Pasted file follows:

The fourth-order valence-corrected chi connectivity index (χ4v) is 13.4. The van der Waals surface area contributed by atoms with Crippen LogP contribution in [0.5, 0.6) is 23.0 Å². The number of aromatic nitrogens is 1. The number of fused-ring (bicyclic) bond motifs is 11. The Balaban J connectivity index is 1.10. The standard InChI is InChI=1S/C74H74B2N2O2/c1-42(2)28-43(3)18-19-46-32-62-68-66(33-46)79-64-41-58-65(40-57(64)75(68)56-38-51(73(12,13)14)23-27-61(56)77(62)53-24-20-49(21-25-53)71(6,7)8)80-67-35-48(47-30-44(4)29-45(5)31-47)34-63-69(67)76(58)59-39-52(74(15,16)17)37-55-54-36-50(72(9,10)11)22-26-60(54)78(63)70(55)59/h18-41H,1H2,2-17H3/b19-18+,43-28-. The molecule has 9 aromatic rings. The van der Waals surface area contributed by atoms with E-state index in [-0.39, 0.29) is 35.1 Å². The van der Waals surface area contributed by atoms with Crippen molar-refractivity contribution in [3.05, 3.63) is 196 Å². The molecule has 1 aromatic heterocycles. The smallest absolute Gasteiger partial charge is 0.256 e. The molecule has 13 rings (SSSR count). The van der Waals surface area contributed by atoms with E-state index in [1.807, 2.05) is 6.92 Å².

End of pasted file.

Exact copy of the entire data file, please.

The fourth-order valence-corrected chi connectivity index (χ4v) is 13.4. The van der Waals surface area contributed by atoms with Crippen LogP contribution in [0.5, 0.6) is 23.0 Å². The number of aromatic nitrogens is 1. The number of fused-ring (bicyclic) bond motifs is 11. The Balaban J connectivity index is 1.10. The standard InChI is InChI=1S/C74H74B2N2O2/c1-42(2)28-43(3)18-19-46-32-62-68-66(33-46)79-64-41-58-65(40-57(64)75(68)56-38-51(73(12,13)14)23-27-61(56)77(62)53-24-20-49(21-25-53)71(6,7)8)80-67-35-48(47-30-44(4)29-45(5)31-47)34-63-69(67)76(58)59-39-52(74(15,16)17)37-55-54-36-50(72(9,10)11)22-26-60(54)78(63)70(55)59/h18-41H,1H2,2-17H3/b19-18+,43-28-. The molecule has 9 aromatic rings. The van der Waals surface area contributed by atoms with E-state index in [-0.39, 0.29) is 35.1 Å². The van der Waals surface area contributed by atoms with Crippen molar-refractivity contribution in [3.05, 3.63) is 196 Å². The molecule has 1 aromatic heterocycles. The smallest absolute Gasteiger partial charge is 0.256 e. The molecule has 13 rings (SSSR count). The van der Waals surface area contributed by atoms with E-state index in [1.807, 2.05) is 6.92 Å².